ANTHOLOGIES of quotes, anecdotes, and aphorisms seem made for the 1990s. Who, after all, has time to read the authors' works in their entirety? Better to enjoy the bons mots harvested by some poor soul who's slogged his way through the originals to find the morsels worth savoring. Such people deserve credit. There's an art in selecting a good passage from a longer work. First, it must stand on its own, read as though written just for those of us who enjoy our reading in bite-sized portions. Second, it must make its point at one jab, evoking humor, pathos, insight, or wit.
Perhaps a good anecdote shares a quality with the short poem. We bring to the tidbit our own experience and automatically sketch in the missing elements. We imagine we know all of what the writer intended. And since the experience is ours, not the writer's, who's to say we're wrong?
What more fertile field could there be for an anecdote-gatherer than Americans themselves? Particularly now, at a corner in history, when the last lonely superpower is (yet again) in search of its identity. The fact that trying to sum up America in any text, short or long, is impossible doesn't mean it isn't worthwhile. Reading the passages on this page consecutively produces the effect of echo upon echo, each building on the last until a meaningful sound is heard, perhaps short of understanding, but still, I think, rewarding.
The excerpts below are a sample from the book ``Americans: The View From Abroad.'' To me, they read like postcards from America's friends and skeptics around the world.
British journalist Alistair Cooke on the Grand Canyon:
We walked out onto a terrace, and there it was: the biggest hole on earth, thirteen miles from rim to rim, two miles deep, down a hellish immensity to a trickling river. And a silence as absolute as death.... Travel writers usually announce that something is indescribable and then proceed to writhe through inadequate descriptions. I won't be caught in this trap. No matter how many home movies you've seen of it, or colored centerfolds, the thing itself is beyond human experience.... We marched a mile or two along the rim and watched the sun go over, and the mile-long shadows shifting across layer after layer of red and purple and yellow mesas the size of cities.... When all the empires are dust, it will be there, with the little hawks and the big buzzards wheeling and gliding to the end of time.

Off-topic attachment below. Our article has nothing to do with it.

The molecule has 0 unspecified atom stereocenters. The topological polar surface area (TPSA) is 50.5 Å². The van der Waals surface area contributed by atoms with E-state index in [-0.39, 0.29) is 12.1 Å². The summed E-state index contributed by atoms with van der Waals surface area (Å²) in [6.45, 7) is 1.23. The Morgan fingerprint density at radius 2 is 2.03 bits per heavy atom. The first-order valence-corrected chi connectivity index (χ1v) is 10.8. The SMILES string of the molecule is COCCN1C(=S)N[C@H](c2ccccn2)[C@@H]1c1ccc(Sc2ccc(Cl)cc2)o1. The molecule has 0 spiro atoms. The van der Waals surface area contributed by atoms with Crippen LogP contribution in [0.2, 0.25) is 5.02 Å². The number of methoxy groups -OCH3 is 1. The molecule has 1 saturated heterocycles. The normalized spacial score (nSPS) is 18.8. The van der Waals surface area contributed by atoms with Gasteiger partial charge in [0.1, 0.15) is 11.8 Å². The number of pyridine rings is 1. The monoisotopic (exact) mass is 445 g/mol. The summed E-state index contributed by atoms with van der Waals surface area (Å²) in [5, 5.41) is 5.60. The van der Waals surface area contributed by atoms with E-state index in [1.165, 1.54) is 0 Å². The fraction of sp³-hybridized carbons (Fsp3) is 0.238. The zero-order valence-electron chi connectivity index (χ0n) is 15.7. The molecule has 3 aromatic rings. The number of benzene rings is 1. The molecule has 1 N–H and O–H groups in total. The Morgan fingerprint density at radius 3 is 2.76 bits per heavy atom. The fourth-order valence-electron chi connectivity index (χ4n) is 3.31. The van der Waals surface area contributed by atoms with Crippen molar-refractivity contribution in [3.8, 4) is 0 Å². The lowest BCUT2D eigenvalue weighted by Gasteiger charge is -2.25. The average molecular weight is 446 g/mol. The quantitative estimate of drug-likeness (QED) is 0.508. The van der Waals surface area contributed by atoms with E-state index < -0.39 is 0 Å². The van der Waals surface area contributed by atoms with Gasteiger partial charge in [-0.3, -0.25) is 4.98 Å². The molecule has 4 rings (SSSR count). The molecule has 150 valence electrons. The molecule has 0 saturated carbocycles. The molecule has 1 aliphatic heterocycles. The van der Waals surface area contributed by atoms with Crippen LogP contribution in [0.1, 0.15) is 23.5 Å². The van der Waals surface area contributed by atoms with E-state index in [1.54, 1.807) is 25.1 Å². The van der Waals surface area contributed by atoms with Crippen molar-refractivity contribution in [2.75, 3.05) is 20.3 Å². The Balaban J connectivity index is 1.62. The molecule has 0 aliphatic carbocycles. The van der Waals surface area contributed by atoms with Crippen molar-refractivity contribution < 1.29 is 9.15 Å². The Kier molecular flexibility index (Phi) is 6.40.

Briton Stephen Pern, hiking at 12,000 feet in the Rocky Mountains:
Strange to say, I began to cry; sometimes the sheer scale of America overwhelmed me.
I sniffed, frowned, and wiped a sleeve across my cheek. I suppose that an American coming to England would do the complete opposite and burst out laughing. I wouldn't blame him - our diddy little fields and tinky-winky hills must look like a model.... You saw whole geographical features from up here - complete mountain ranges, entire drainage systems. You began to see how massive the scale of things really is. You saw weather sweeping in, cloud shadows racing over sage miles below, dappling whole forests, sweeping unhindered across snowbound tundra, the clouds themselves torn on the jagged peaks.
Australian Clive James on the Statue of Liberty:
Though firmly anchored, she is flexible, though stronger than all the forces ranged against her she is light to the spirit - America as it would like to be, and at its best is. When night falls the big lights grouped around the eleven-pointed start-fort send up their coned beams to illuminate her as she strides seaward carrying her Declaration of Independence - the woman of liberation, 'eclairant le monde in a spike hat. Tricky to deal with but not unattractive if you like them tall.
South African bishop Desmond Tutu:
I am impressed with the openness of Americans symbolized by the lack of fences around most homes in contrast, to say, South Africa, a much fenced country in all kinds of ways. Also by their generosity. I am amazed at sophisticated people who can be so naive in their adulation of some of their presidents. But it is also an extraordinary country for all its faults. It is only in America that a black could actually be a serious candidate for the Presidency.
Alexander Chancellor, British journalist: